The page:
• Teams Needing Change – Calgary Flames, Minnesota Wild, Ottawa Senators, Pittsburgh Penguins, St. Louis Blues.
  • Salary Cap Issues – Carolina Hurricanes, Tampa Bay Lightning, Vegas Golden Knights.
  • Rebuilding/Salary Cap Floor – Chicago Blackhawks, San Jose Sharks.

Before going any further, I want to call out the Past Connections theme since the others are self-explanatory. 

Relationships matter. It’s difficult to accomplish anything if you don’t have a good relationship with the people you’re working with (or trying to make a deal with).

Looking first at the St. Louis Blues, Yzerman and Doug Armstrong have connected on five trades since the former rejoined the Red Wings. That’s more than any other franchise during that span. Clearly, Yzerman and Armstrong have a great relationship and a propensity to look for win-win scenarios.

A similar case could be made for Yzerman and Pat Verbeek. They worked together from 2006 to 2022 – first in Detroit, then with the Tampa Bay Lightning, and finally, back in Detroit until Verbeek was hired to be the Anaheim Ducks’ GM. 

There are a couple noteworthy connections at the player level, too. Vancouver Canucks president of hockey operations Jim Rutherford won two Stanley Cups in Pittsburgh with Olli M​​äättä. The Canucks have three NHL blueliners signed for the 2024-25 season, plus former Red Wing Filip Hronek, who is an RFA. M​​äättä could be a salary cap casualty – Rutherford should be one of the first calls Yzerman makes if he decides to offload the defenseman.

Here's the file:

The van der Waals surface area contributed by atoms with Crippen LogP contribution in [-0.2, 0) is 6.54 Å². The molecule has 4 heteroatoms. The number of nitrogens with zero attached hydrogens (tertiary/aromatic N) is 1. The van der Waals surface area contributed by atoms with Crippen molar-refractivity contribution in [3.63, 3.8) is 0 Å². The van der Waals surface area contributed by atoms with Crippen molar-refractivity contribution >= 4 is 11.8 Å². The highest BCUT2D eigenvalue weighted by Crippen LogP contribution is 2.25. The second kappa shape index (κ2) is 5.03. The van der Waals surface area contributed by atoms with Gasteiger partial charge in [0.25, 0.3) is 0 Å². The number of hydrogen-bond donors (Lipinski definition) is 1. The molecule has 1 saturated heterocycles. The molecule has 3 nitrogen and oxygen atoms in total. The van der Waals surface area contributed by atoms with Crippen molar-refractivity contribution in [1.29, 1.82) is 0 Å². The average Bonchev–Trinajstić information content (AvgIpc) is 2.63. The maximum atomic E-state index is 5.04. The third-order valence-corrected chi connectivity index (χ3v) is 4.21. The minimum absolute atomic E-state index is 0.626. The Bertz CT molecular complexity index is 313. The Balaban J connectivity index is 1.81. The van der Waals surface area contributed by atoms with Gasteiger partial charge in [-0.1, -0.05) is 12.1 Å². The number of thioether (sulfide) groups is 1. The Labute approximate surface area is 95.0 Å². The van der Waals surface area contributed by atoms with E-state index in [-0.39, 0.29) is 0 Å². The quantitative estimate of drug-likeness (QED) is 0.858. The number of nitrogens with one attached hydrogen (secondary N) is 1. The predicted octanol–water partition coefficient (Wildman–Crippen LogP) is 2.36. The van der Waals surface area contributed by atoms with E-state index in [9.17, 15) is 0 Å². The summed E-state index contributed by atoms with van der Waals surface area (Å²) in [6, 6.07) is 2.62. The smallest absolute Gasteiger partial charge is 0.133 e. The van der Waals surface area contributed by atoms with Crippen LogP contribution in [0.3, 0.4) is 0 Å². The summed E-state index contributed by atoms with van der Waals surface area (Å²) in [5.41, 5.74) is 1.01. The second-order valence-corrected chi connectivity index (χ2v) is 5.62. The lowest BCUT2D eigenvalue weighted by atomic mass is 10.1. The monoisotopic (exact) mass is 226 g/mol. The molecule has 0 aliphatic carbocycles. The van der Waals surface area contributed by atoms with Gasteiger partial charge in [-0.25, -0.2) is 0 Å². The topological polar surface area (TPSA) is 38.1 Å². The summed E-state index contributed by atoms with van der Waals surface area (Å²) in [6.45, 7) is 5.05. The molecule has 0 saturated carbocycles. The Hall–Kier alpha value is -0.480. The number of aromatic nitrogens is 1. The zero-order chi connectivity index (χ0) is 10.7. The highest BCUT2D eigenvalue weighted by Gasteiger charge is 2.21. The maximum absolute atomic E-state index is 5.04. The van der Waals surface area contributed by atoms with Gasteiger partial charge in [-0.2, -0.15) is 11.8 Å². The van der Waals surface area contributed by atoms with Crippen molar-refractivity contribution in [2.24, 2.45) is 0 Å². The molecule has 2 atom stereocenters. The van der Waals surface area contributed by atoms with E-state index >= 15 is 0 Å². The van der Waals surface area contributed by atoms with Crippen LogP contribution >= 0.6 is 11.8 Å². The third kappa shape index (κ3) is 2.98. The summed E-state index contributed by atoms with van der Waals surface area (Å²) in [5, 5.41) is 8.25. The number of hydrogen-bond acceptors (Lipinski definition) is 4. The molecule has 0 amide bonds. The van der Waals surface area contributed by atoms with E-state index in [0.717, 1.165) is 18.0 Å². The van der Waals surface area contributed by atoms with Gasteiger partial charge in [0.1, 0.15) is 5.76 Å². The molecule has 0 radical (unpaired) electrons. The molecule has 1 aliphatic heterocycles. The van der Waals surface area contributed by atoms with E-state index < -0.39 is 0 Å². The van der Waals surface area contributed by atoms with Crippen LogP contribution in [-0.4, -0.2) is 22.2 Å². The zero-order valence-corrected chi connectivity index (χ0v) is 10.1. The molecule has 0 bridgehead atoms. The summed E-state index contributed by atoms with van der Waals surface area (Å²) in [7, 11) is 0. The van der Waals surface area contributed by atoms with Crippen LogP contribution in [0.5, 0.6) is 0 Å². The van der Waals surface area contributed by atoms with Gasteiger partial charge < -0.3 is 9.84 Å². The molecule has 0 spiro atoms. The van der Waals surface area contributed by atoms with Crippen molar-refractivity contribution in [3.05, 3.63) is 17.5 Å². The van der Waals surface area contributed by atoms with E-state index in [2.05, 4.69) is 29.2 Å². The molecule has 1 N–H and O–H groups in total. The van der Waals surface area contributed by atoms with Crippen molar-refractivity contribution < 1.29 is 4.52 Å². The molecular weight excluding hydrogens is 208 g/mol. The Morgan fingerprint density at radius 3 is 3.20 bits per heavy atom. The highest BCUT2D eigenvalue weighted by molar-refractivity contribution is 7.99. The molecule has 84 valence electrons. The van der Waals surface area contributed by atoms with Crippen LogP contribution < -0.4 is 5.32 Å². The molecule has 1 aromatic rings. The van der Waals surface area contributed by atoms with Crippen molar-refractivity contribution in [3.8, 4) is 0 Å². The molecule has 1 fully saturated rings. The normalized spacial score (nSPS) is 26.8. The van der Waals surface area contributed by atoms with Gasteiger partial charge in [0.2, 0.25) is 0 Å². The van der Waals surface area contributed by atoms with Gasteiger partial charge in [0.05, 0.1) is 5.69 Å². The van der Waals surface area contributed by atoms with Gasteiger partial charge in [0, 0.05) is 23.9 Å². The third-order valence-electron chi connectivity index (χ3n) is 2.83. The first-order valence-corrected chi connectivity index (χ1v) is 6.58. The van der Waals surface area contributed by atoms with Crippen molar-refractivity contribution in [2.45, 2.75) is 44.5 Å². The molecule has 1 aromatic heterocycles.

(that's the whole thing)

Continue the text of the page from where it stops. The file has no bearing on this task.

On a similar note, current Penguins GM Kyle Dubas had Justin Holl in Toronto for several years, and Pittsburgh needs a defensive defenseman to play behind Kris Letang and Erik Karlsson on the right side.

Detroit’s Trade Board

Based on the Red Wings’ organizational needs and the teams identified above, here is my trade board for the 2024 offseason, with potential cost and overall value factored into the rankings.

Top-Six Forwards:

  1. Pavel Buchnevich
  2. Yegor Sharangovich
  3. Martin Necas
  4. Anthony Cirelli
  5. Trevor Zegras


  1. Filip Gustavsson
  2. John Gibson
  3. Jacob Markstrom

Cap Space:

  1. San Jose – Justin Holl, Robby Fabbri
  2. Pittsburgh – Justin Holl
  3. Chicago/Anaheim – Robby Fabbri
  4. Vancouver/Calgary – Olli M​​äättä

Consolidated Trade Board:

  1. LW Pavel Buchnevich
  2. LW/C Yegor Sharangovich
  3. Cap Space
  4. RW/C Martin Necas
  5. G Filip Gustavsson